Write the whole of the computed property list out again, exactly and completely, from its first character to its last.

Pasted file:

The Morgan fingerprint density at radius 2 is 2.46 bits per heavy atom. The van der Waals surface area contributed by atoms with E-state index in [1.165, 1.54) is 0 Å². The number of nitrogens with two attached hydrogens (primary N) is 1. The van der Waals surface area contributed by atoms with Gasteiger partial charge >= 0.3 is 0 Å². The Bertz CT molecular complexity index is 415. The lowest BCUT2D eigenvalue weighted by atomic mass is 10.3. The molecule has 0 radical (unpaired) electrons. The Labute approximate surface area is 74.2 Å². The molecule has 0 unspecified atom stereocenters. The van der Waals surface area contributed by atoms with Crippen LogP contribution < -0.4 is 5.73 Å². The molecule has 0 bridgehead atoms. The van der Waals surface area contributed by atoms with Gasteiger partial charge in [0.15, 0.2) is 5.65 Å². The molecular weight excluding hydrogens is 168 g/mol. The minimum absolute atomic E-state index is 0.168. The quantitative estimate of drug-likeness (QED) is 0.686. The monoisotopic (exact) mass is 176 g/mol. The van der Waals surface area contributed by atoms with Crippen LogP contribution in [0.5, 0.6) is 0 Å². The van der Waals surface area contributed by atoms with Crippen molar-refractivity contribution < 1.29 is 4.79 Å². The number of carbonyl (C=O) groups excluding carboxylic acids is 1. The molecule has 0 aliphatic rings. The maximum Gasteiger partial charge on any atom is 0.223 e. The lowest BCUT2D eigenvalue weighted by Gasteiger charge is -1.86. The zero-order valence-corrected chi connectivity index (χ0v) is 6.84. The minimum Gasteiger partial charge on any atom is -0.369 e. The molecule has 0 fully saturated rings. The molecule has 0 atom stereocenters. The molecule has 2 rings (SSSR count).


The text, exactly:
The Morgan fingerprint density at radius 2 is 2.46 bits per heavy atom. The van der Waals surface area contributed by atoms with E-state index in [1.165, 1.54) is 0 Å². The number of nitrogens with two attached hydrogens (primary N) is 1. The van der Waals surface area contributed by atoms with Gasteiger partial charge >= 0.3 is 0 Å². The Bertz CT molecular complexity index is 415. The lowest BCUT2D eigenvalue weighted by atomic mass is 10.3. The molecule has 0 radical (unpaired) electrons. The Labute approximate surface area is 74.2 Å². The molecule has 0 unspecified atom stereocenters. The van der Waals surface area contributed by atoms with Crippen LogP contribution < -0.4 is 5.73 Å². The molecule has 0 bridgehead atoms. The van der Waals surface area contributed by atoms with Gasteiger partial charge in [0.15, 0.2) is 5.65 Å². The molecular weight excluding hydrogens is 168 g/mol. The minimum absolute atomic E-state index is 0.168. The quantitative estimate of drug-likeness (QED) is 0.686. The monoisotopic (exact) mass is 176 g/mol. The van der Waals surface area contributed by atoms with Crippen LogP contribution in [0.5, 0.6) is 0 Å². The van der Waals surface area contributed by atoms with Crippen molar-refractivity contribution < 1.29 is 4.79 Å². The number of carbonyl (C=O) groups excluding carboxylic acids is 1. The molecule has 0 aliphatic rings. The maximum Gasteiger partial charge on any atom is 0.223 e. The lowest BCUT2D eigenvalue weighted by Gasteiger charge is -1.86. The zero-order valence-corrected chi connectivity index (χ0v) is 6.84. The minimum Gasteiger partial charge on any atom is -0.369 e. The molecule has 0 fully saturated rings. The molecule has 0 atom stereocenters. The molecule has 2 rings (SSSR count).